RNC Raises Record Off-Year $132.5 Million in 2017

Michigan Republican Party chair Ronna Romney McDaniel, chair for the Republican National Committee nominee for U.S. President-elect Donald Trump, attends the electoral college vote at the state capitol building in Lansing, Michigan, U.S., on Monday, Dec. 19, 2016. The Electoral College's 538 members are assembling across the nation with all …
Jeff Kowalsky/Bloomberg via Getty Images

The Republican National Committee (RNC) announced Wednesday that it has raised a record $132.5 million in 2017, the most for any off-year election cycle.

RNC chairwoman Ronna McDaniel said in a statement:

Our strong fundraising numbers reflect voters’ optimism and continued support as President Trump fulfills his promises to the American people. In his first year, President Trump delivered a historic tax cut to the middle-class, slashed regulations, and grew our economy. We look forward to electing more Republican leaders to Congress who will support President Trump’s winning agenda on behalf of the American people.

The RNC raised $11.1 million in December and has a total cash on hand of $38.8 million, with no debt, while the Democratic National Committee (DNC) has $6.1 million in debt. The RNC has more than doubled the DNC fundraising for 2017; the DNC only fundraised $65.9 million this past year. The Republican party has more than six times cash on hand as well. In total, the RNC has $38.8 million in net cash, while the DNC only has $423,000.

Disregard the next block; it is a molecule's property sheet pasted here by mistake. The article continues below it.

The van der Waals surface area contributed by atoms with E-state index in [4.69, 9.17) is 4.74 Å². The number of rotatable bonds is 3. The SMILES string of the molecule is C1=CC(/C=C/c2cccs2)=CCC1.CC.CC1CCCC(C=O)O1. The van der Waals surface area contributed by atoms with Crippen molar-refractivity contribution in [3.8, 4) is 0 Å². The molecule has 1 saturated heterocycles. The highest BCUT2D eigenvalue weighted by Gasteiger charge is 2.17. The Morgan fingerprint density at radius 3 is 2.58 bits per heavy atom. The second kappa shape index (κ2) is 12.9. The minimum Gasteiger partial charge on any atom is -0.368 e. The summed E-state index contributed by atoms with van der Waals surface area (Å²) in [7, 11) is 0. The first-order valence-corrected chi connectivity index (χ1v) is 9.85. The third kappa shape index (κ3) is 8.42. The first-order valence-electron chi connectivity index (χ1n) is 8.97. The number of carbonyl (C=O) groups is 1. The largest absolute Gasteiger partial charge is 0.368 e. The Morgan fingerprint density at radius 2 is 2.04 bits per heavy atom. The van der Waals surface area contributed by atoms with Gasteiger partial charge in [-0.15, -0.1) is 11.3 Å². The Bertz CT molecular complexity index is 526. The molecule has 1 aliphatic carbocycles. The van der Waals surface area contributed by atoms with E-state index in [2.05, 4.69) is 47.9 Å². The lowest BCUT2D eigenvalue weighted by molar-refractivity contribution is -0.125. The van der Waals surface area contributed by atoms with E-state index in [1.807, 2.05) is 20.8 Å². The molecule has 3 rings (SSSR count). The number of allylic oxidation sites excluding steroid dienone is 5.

Tom Steyer, a billionaire hedge fund manager and Democratic mega-donor, said in an interview last week that he refuses to donate to the Democratic Party after the “Schumer Shutdown” debacle.

“I don’t have a litmus test on any one thing, but I do have a litmus test for elected officials standing on principle and doing the right thing, looked at holistically. And I want to say that after the DACA vote I have decided not to give anything to the national party committees,” Steyer argued.

Steyer has donated more than $400,000 to the three Democratic groups since 2015, although he believes that his own organization can more effectively push his goals through than the DNC. Steyer explained:

At this point what we’ve seen from the party committees is we are at a point where we can definitely stand up for what we think is right more directly by the programs that we’re doing. I know that people focus on these FEC controlled election contributions but overwhelmingly, what we do is go directly to the American people.

Regarding the 2018 midterm elections, Steyer said, “If we don’t win on Nov. 6, 2018, we’re screwed. Just screwed. We can let the future take care of itself if we take care of the present.”


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